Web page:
Sunday, 14 June 2015

Get2ISTE2016: Ways to get Support During ISTE2015

Three educators heading to ISTE through alternative funding via #Get2ISTE has proven the concept could work and could be worth further exploration.

But will the idea be successfully rolled out or adopted? As this is a new way of doing things, the odds are not necessarily favourable. This post looks at ways that educators who are interested in seeing this model work might want to consider using to put social proof to work at ISTE this year.

This may be necessary to demonstrate to stakeholders who have not engaged with the idea yet, but who are vital to making it work.

If educators are interested in seeing this work they will need to demonstrate there is more demand for the idea compared with more traditional forms of marketing. Otherwise the status quo will remain in place.

"Discontinuous innovations can be ahead of their time and users are not ready to spend money or change habits for unproven benefits. The company (In this case an idea) may run out of money (Causes don't get funded) waiting for the market to develop" Crossing the Chasm

Anyone who knows the background to #Get2ISTE may want to skip the first section of this post, although it does reiterate the need for listening to educators, co-creating with potential users and the importance of trial and error with new ideas.

#Get2ISTE Background
At ISTE 2013 Steven Johnston gave a keynote about his research on "Where Ideas Come From" and slow hunches. This idea came from a number of sources;

Sales Experience: Through exhibiting at conferences at with former employers, I found the existing model to be frustrating for all stakeholders: my employer, educators and the team manning the stand (For more info see: The Trouble with Conferences).

Listening to Educators: Prior to #ISTE14 one of the #EdTechChat moderators said they would not be able to make the chat's ISTE Tweetup due to costs. This prompted me to write wrote a post detailing the situation and the rationale for "social tipping" to suggest how and why various stakeholders could contribute. (EdChat Moderators: ISTE or Bust)

The idea wasn't very well received. Either the suggestion wasn't put across in a compelling enough way for people to take action, or there were too many objections around the idea... namely that educators felt this would be benefiting financially from hosting their chat.

The marketing success of ISTE14 for me was Tweechme App, and provided some further (And very compelling) evidence to suggest Get2ISTE had value. Susan Bearden collaborated with Mad Learn to develop the TweechMe App and the Twitter stream was buzzing about this app during ISTE.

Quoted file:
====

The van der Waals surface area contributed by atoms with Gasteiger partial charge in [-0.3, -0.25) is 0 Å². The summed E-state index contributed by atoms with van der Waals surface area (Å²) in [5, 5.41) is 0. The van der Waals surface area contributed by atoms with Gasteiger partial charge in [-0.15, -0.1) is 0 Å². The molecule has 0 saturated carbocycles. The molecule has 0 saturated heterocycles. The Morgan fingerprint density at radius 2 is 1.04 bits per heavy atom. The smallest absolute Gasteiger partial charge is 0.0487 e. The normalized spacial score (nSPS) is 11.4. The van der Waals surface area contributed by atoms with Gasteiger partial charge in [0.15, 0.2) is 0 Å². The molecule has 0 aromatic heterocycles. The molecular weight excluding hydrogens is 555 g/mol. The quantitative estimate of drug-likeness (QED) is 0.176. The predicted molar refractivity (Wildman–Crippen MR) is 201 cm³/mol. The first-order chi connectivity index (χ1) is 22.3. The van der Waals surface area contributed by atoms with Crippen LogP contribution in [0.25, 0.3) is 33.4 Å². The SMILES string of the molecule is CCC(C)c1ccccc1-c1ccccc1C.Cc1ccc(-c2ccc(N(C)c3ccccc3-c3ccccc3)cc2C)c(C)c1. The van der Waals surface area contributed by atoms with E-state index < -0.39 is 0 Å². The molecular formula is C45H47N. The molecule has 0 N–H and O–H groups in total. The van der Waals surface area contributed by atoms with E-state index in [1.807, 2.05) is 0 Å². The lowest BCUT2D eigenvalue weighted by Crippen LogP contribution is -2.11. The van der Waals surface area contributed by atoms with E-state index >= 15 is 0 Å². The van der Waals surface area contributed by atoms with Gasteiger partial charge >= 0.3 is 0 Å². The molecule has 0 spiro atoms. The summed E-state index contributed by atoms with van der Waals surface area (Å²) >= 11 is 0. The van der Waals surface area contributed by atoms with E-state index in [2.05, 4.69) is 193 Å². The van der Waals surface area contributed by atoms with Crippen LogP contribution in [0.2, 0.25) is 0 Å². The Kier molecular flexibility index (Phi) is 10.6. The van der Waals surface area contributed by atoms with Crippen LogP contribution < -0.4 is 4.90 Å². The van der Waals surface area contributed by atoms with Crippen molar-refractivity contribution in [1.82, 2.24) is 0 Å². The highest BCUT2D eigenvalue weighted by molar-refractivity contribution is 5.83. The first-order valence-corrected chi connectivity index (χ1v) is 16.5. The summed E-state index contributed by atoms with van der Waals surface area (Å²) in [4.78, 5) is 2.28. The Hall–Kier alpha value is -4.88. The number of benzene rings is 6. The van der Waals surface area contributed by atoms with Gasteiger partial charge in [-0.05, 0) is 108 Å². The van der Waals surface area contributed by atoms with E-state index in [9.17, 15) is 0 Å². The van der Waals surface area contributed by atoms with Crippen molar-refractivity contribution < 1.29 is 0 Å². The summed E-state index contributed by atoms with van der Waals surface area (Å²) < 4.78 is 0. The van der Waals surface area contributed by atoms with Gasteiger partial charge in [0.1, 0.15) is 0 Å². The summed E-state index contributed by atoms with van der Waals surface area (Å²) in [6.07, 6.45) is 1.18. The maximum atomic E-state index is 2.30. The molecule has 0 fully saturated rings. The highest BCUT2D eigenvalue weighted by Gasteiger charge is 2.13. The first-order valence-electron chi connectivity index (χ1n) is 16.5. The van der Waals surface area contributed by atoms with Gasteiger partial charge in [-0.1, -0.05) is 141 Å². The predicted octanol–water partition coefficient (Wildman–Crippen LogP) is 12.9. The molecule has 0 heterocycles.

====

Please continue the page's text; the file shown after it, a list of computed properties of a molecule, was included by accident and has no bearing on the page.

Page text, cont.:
EdTechChat: As Susan is a moderator for EdTechChat so, if we add Tweechme to the mix, then every aspect of this idea originates from this chat.

In addition to this, I have been developing an idea that also has its origins based on insights gained from EdTechChat for the past year.

Dec 13: I saw the writing was on the wall for sales reps via EdTechChat
Proof of Concept: Through collaborating with Nikki Robertson and Steve Isaacs in a number of ways, Get2ISTE was able to be discussed in a different context. 

Through their work with Nurph, Nikki and Steve removed these objections about educators "selling out," which facilitated discussions with other early adopters. There were a few models that were discussed, and other objections were raised and obstacles to overcome.

These were navigated through and PledgeCents created their #Get2ISTE causes. Three educators are heading to ISTE through this alternative model of support.

Is Get2ISTE Set to Become a Success? Erm, Probably Not...
So is ISTE a success? Is it set to become a success in 2016? I would argue that while the potential is there for it to be a success, as things stand, this is unlikely to be the case.

Given the lack of support from suppliers and event organisers to date (on social media, at least), one potential outcome is that there will be lots of causes created but they will go unfulfilled. This may impact on educators view of the crowd funding platform, and may even have a knock on effect on the potential these users feel crowd funding for classroom resources, which is significant*!

To prevent this from happening, anyone who would like to see this adopted might want to put "social proof" to work to demonstrate to suppliers there is a demand for Get2ISTE.

The rest of this post includes ways to get suppliers involved with #Get2ISTE16 at this years' conference.

*NB Know anyone Looking to crowdfund a 3D Printer? This suggestion and collaboration with 3D Hubs might see more causes get fulfilled: Crowdfunding for Edu in 3D.

Proof of Concept
The first thing to do might be to demonstrate that this isn't a new idea, and this kind of support probably happens at most conferences.

Companies like Apple, Google, ClassDojo, Edmodo, BrainPop and Glogster have ambassador programs, some of which may cover expenses for educators to attend events and discuss how they collaborated in the development stages, and how they use the services in class at these conferences and workshops etc.

There are also other educators who will do the same level of co-creating and evangelising via social media, but don't get taken to events etc.

To put "social proof" to work here we could ask educators 3 questions: